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This week, we convened innovation heads from places like Chubb Insurance, Estee Lauder and Macmillan and mixed them with a world-renowned innovation expert (Professor George Day from Wharton) and one of the leaders of GE’s Crotonville leadership training center (Bob Cancalosi). Over four hours, they teased apart our shared challenge: how to unlock innovativeness, entrepreneurship, and growth trapped inside organizations.

While the conversation generated more questions than answers, one key became clear – if you want your organization to grow through internal innovation, you need discipline.

We are not talking about the rigorous, centralized processes, the funnels of ideas and sequences of filters, that corporate innovation groups apply in an attempt to manufacture growth ideas. We are talking about the kind of discipline great musicians and artists practice. The individual who can explore aimlessly on one end and yet be rigorously selective on the other, ensuring each piece qualifies as a masterpiece. We are talking about Beethoven obsessing over exactly which notes to allow onto his score and Shakespeare ruthlessly removing every extraneous word from his prose.

Having lots of ideas leads to spreading yourself too thin, as the Lego Group found painfully true in 2005. Its revenue went from flat to declining, even though it was building an impressive lineup of new businesses – LEGO-branded clothing, education centers, amusement parks, video games – and even though it had tripled its number of stores. More innovation does not lead to more growth.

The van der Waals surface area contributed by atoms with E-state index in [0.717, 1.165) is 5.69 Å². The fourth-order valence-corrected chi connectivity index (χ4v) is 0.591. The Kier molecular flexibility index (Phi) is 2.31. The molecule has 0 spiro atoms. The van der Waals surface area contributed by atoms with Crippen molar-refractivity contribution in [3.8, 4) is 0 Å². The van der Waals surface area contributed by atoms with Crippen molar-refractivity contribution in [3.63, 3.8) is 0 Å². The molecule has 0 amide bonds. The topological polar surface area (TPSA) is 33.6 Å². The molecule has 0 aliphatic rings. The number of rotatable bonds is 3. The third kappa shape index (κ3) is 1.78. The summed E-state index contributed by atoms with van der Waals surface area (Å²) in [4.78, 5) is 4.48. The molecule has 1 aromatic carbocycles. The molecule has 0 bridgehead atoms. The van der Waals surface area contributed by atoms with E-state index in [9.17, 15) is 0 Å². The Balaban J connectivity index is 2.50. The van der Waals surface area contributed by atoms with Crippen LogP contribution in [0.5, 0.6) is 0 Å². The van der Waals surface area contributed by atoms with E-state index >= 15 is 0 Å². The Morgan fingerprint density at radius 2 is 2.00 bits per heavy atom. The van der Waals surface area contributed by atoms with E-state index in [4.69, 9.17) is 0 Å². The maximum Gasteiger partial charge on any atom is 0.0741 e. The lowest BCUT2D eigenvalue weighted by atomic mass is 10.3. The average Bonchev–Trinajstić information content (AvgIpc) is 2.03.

Unless your idea engine is also matched with a disciplined selection process that enables you to de-root the weeds to give light to the more precious species, your innovation engine will not bear fruit.

In 2005, the Lego Group changed its approach. It applied discipline to its innovation capacity. It maintained, perhaps even turned up, its idea-generation capability but directed it with a clear growth strategy, fueled it with resources, and cultivated it with a rigorous selection process.

The result? Revenue quintupled in eight years, to more than 25b Danish krone in 2013 from just 5b in 2005.

You too can introduce such discipline, the discipline of great artists. You just need to ask three questions of your ideas:

  1. Is it real?
  2. Will we win?
  3. Is it worth it?
“8Ps” of StrategyOpportunity
for Disruption
Recommended Leverage Points
Position- The farmers, individual and corporate, that you are targeting.

- The need of the agricultural industry that you seek to fill.
3- What technologies do you control that can help you tap into market
segments that you previously thought unreachable?

- What are the potential business alliances you could think about with key players in the segment to serve your customers with integrated solutions? (Serving customers with more integrated solutions example: serving farmers with fertilizers, crop protection and other).
Product- The products you offer, and the characteristics that affect their value to customers.